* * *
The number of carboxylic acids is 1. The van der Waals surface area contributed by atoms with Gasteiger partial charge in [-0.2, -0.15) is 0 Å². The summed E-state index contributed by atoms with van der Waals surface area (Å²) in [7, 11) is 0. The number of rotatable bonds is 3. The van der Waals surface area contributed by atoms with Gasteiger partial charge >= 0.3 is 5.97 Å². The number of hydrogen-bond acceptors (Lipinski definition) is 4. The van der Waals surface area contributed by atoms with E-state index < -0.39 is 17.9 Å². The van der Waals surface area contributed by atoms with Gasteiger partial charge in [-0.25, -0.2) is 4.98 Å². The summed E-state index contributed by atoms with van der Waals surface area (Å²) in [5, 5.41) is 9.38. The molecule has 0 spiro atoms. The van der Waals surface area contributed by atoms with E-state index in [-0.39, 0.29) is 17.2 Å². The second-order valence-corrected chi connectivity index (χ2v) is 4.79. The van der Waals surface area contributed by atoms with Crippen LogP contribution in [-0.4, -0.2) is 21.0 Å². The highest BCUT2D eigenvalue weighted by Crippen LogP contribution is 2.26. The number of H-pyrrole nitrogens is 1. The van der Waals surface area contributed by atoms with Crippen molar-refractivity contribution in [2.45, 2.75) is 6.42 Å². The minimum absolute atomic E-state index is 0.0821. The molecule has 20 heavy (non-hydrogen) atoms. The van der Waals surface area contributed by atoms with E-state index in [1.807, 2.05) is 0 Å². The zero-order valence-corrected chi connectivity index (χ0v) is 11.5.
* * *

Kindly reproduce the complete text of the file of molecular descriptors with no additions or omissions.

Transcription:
The number of carboxylic acids is 1. The van der Waals surface area contributed by atoms with Gasteiger partial charge in [-0.2, -0.15) is 0 Å². The summed E-state index contributed by atoms with van der Waals surface area (Å²) in [7, 11) is 0. The number of rotatable bonds is 3. The van der Waals surface area contributed by atoms with Gasteiger partial charge >= 0.3 is 5.97 Å². The number of hydrogen-bond acceptors (Lipinski definition) is 4. The van der Waals surface area contributed by atoms with E-state index < -0.39 is 17.9 Å². The van der Waals surface area contributed by atoms with Gasteiger partial charge in [-0.25, -0.2) is 4.98 Å². The summed E-state index contributed by atoms with van der Waals surface area (Å²) in [5, 5.41) is 9.38. The molecule has 0 spiro atoms. The van der Waals surface area contributed by atoms with E-state index in [-0.39, 0.29) is 17.2 Å². The second-order valence-corrected chi connectivity index (χ2v) is 4.79. The van der Waals surface area contributed by atoms with Crippen LogP contribution in [-0.4, -0.2) is 21.0 Å². The highest BCUT2D eigenvalue weighted by Crippen LogP contribution is 2.26. The number of H-pyrrole nitrogens is 1. The van der Waals surface area contributed by atoms with Crippen molar-refractivity contribution in [2.45, 2.75) is 6.42 Å². The minimum absolute atomic E-state index is 0.0821. The molecule has 20 heavy (non-hydrogen) atoms. The van der Waals surface area contributed by atoms with E-state index in [1.807, 2.05) is 0 Å². The zero-order valence-corrected chi connectivity index (χ0v) is 11.5.